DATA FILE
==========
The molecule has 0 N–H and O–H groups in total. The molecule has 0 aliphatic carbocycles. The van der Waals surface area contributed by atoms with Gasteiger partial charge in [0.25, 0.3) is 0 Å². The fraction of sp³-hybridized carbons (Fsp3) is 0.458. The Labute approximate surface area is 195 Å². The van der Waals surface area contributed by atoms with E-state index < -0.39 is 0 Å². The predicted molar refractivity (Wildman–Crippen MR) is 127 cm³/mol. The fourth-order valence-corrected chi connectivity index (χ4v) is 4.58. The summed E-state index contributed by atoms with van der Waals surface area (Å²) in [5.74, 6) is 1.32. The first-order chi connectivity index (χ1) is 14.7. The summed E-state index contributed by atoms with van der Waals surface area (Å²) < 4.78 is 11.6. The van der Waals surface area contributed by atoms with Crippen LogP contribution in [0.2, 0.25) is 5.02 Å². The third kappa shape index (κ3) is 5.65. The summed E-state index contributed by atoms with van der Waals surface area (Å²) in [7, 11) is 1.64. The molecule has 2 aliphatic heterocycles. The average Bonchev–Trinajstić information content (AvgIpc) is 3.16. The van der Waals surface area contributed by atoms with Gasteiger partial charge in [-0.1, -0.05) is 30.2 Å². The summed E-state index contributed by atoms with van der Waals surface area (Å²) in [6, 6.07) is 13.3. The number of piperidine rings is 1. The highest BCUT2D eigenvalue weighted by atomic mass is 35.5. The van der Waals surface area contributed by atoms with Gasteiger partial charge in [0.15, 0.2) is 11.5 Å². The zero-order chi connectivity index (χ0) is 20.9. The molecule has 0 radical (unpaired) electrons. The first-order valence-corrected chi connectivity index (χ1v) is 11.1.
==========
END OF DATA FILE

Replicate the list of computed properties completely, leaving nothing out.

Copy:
The molecule has 0 N–H and O–H groups in total. The molecule has 0 aliphatic carbocycles. The van der Waals surface area contributed by atoms with Gasteiger partial charge in [0.25, 0.3) is 0 Å². The fraction of sp³-hybridized carbons (Fsp3) is 0.458. The Labute approximate surface area is 195 Å². The van der Waals surface area contributed by atoms with E-state index < -0.39 is 0 Å². The predicted molar refractivity (Wildman–Crippen MR) is 127 cm³/mol. The fourth-order valence-corrected chi connectivity index (χ4v) is 4.58. The summed E-state index contributed by atoms with van der Waals surface area (Å²) in [5.74, 6) is 1.32. The first-order chi connectivity index (χ1) is 14.7. The summed E-state index contributed by atoms with van der Waals surface area (Å²) < 4.78 is 11.6. The van der Waals surface area contributed by atoms with Crippen LogP contribution in [0.2, 0.25) is 5.02 Å². The third kappa shape index (κ3) is 5.65. The summed E-state index contributed by atoms with van der Waals surface area (Å²) in [7, 11) is 1.64. The molecule has 2 aliphatic heterocycles. The average Bonchev–Trinajstić information content (AvgIpc) is 3.16. The van der Waals surface area contributed by atoms with Gasteiger partial charge in [-0.1, -0.05) is 30.2 Å². The summed E-state index contributed by atoms with van der Waals surface area (Å²) in [6, 6.07) is 13.3. The number of piperidine rings is 1. The highest BCUT2D eigenvalue weighted by atomic mass is 35.5. The van der Waals surface area contributed by atoms with Gasteiger partial charge in [0.15, 0.2) is 11.5 Å². The zero-order chi connectivity index (χ0) is 20.9. The molecule has 0 radical (unpaired) electrons. The first-order valence-corrected chi connectivity index (χ1v) is 11.1.